Paul and Frank in camp on the bank of the Verde River.

Three sites to the south of us was a young man and woman, both blondes, who'd set up their tent. We could barely see them through the trees (and then only by standing on the running board of my SUV) and couldn't hear them at all. But in the site next to ours on the north was a faded yellow pickup truck and a man sitting in a folding camp chair. No tent, no fishing pole, just the guy, sitting there. Once it was obvious we intended to stay where we were, the guy got into his truck and moved it to a site across from us, against the canyon cliff wall. He then set up his camp chair next to the truck and sat again in it, not fishing, just sitting there.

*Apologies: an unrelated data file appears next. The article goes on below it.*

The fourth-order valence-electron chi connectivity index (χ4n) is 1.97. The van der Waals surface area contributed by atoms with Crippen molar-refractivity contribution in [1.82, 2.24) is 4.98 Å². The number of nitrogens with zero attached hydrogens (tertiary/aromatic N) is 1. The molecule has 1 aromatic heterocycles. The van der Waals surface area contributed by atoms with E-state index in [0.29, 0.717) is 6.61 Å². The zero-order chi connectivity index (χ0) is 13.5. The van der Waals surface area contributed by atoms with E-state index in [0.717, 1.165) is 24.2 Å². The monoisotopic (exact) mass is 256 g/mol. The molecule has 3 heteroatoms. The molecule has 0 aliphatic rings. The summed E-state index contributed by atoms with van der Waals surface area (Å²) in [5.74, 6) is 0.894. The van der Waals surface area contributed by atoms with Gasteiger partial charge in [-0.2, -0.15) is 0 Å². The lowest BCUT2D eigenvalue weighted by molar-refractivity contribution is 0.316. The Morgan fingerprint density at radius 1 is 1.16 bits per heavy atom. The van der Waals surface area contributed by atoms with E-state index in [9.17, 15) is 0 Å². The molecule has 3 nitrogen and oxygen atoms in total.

"Isn't that odd?" I asked Frank, indicating the guy. "Who's he talking to?"

"There's someone else with him," Frank replied. "I guess she's in the truck."

"A woman? You saw her?"

"I think so. It might be a kid."

I shook my head. "Naw, there's no way a kid would be sitting quietly in the truck. He'd be out playing and talking loudly. But I don't see a woman either. See? There's no one there."

"Maybe she's lying down," Frank suggested. "She could be napping."

"Then why is he talking to her?" I challenged.

"It's somebody," Frank insisted. "I saw another person with him."

"Hey, maybe it's Chucky," I said, referring to the maniacal puppet in the Child's Play movies.

We continued to ponder, sotto voce, what Truck Guy was doing there without a tent, while we set up the rest of our camp. There was a tree stump with a flat surface perfect for my camp stove, another for a table, and a fire pit that Frank, who loves to build fires, eyed hungrily.

Before making dinner, though, we determined to hike to the hot Spring while it was still light. Frank had a new hiker's GPS he was anxious to try out.